|Topic Review (Newest First)|
|11-29-2009 09:27 PM|
Welcome to Sailnet.
Originally Posted by akin_alan View Post
Just go to the forum you want (Click on 'forums' and then the topic of interest). To start a new thread (I assume that's what you really meant) - at the top left of all the listed threads is a "new thread" button. Click it and you're away!
|11-29-2009 08:34 PM|
|akin_alan||I just bought a 30' Grampian 1974 model. Great boat, has been well taken care of. I have developed a morning cough however within the past few weeks of owning it and sleeping on it often. Does this sound like a mildew problem. The boat doesn't smell at all. The bilge has some dirty water in it that I found recently but its down low and the inside seems quite dry. Also someone might tell me how to start a new post on the Sailnet Forum?|
|11-11-2009 08:36 AM|
These are not conflicting ideas, they are just two different solutions. Both work. But you've got the airflow concept wrong. It is not about "equalizing" anything, it is about moving enough fresh air through the boat to ABSORB the moisture and move it out. Pretty much the same way that chemical absorbers work, except the "chemical" here is the (usually) drier outside air.
Use whichever fits your budget and convenience.
|11-11-2009 03:05 AM|
Have had severe condensation and therefore mildew problems on my 28 Hunter. Hopefully, I got rid of the mildew/mold by lots of cleaning and the liberal use of an ozone generator. Now to the source of the problem....condensation on the underside of the deck. There are no other sources of moisture...bidge is bone dry.
I do have 2 nicro solar/battey ventilators and I will replace the batteries but........
After extensive research, I see that there are 2 theories about eliminating condensation and mildew.
1. First idea is massive ventilation..equalizing moisture between in/out resulting in no condensation. Lots of flowing air.
2. Second idea is humidity reduction via: chemical absorbers, light bulbs, heaters, dehumidifiers..resulting in a dry boat.
Are these conflicting ideas. Does one work better than the other. Is it better to seal up and dry the boat, or ventilate it???
|10-17-2009 05:21 PM|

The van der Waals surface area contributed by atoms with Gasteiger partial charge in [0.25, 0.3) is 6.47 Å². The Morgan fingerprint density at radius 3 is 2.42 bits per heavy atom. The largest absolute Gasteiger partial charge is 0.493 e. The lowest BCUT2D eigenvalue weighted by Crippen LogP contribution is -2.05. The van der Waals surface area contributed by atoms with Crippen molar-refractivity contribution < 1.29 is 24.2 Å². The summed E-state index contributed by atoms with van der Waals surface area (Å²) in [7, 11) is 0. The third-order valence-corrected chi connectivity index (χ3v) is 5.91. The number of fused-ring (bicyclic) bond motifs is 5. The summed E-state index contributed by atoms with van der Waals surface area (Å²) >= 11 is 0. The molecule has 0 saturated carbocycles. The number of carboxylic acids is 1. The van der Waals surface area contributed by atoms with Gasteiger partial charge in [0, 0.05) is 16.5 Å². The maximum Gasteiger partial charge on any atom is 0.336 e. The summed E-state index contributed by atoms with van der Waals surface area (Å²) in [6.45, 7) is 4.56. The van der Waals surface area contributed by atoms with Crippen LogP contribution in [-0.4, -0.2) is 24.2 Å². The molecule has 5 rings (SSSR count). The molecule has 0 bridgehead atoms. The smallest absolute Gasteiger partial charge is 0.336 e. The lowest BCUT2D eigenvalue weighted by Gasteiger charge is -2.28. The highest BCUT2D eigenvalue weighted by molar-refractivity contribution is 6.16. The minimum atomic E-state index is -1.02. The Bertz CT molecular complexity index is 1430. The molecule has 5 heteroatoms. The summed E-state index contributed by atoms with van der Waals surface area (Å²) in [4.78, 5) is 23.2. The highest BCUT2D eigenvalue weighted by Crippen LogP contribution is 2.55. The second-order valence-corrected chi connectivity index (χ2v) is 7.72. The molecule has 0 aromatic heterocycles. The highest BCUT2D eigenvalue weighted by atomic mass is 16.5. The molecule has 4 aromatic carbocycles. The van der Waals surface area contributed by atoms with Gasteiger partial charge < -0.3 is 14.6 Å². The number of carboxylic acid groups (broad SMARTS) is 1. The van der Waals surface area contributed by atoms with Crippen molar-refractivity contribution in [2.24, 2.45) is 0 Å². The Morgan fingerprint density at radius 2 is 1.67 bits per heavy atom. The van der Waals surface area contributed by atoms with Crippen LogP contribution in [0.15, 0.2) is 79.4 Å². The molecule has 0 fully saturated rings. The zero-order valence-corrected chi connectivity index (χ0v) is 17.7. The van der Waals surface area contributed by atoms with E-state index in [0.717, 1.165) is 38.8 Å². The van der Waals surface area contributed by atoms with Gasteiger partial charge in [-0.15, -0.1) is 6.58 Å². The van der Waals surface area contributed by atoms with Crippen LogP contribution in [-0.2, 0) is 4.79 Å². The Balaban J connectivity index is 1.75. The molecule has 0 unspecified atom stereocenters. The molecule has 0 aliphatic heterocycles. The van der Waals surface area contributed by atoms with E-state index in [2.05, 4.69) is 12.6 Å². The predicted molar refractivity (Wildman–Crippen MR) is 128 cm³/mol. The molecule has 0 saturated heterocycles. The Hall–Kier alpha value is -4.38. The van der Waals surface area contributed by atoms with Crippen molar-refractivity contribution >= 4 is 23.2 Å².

You might be in trouble, any mildew will eventually disengrate Ultrasuede.
Spots will darken then weaken. Maybe try sealing it with ScotchGuard.
|09-21-2009 12:50 PM|
Mildew - New Upholstery
Has anyone noted major mildew problems with Ultrasuede?
|09-04-2006 03:10 PM|
It would be nice if you could tell us what 3M product you're recommending.
|09-04-2006 02:41 PM|
Mildew is one of my biggest hot buttons, living in the South. HATE IT. ugh. Obviously, ventilating is the main key, but even that won't cut it here. One has to go on the offensive...!
3M has a great mildew remover product. I wouldn't use it on cloth or wood, but it's great on fiberglass, vinyl, and I just used it on our deck furniture and umbrella with great results. They also have a product to help prevent mildew, after you've gotten rid of it. On wood (where it does grow down here in the humidity!), you can use a bleach or vinegar solution, or even the 3M product if you get it off in the time it says. A stiff brush and mild bleach solution are probably best, though.
For upholstery, if your cushions are in OK shape (after cleaning), you can get a moisture barrier put on the foam (what they do for outdoor cushions for your home). You can also use Sunbrella fabric to slipcover, which can be thrown in the wash with bleach a hundred times (even the colored stuff) and come out looking great. I had 2 couches covered Sunbrella, one white, one white with green stripes, when my kids were little and dogs were shedding, and they looked great way longer than the couches held up! We will be redoing all the cushion upholstery in our Newport 33 this fall, and I will be using 100% Sunbrella with wrapped foam inserts.
|09-04-2006 02:11 PM|
The best way to get rid of mildew is to remove ALL cloth and upholstery from the boat. The cushions can go out for professional cleaning (they steam right through them) or if they are that old, it is probably worth replacing them outright with new. If there's a headliner, it needs to come down.
Bleach rinsing all over the interior will kill mildew, but it will come back if the boat is not keep dry and ventilated. About the only way I know to assure that is to install the solar vents, which will do a better job than leaving open anything else.
Remember, you don't want to get rid of the mildew SMELL, you need to get rid of the mildew itself, then the smell will also go away. Once you've got it as clean as you can, you might want to close up the boat and run an ozone generator in it for a week or two. The ozone will penetrate every space and kill the rest of the mildew. Concentrated ozone also isn't good for human beings and it makes rubber and plastic brittle after extended contact, so you'd want to do that as a one-shot and then use something like ArmorAll on all the plastic afterwards, to counteract some of the damage.
There are also mildecides and "quaternary" (sp?) agents that will prevent mildew from coming back, but if you keep it well ventilated you shouldn't need them.
|09-04-2006 02:01 PM|
|Gene T||Keep looking, it is possible to find boats that are well cared for. There is a huge difference in conditions of boats. We recently sold our 1978 boat and are having a very difficult time finding a newer boat in as nice a condition. Most recent was a 1997 that I couldn't believe could be so poorly cared for. You can clean and redo all the cushions, but it is difficult or near impossible to clean the mildew out between the hull and liner in most of these boats.|
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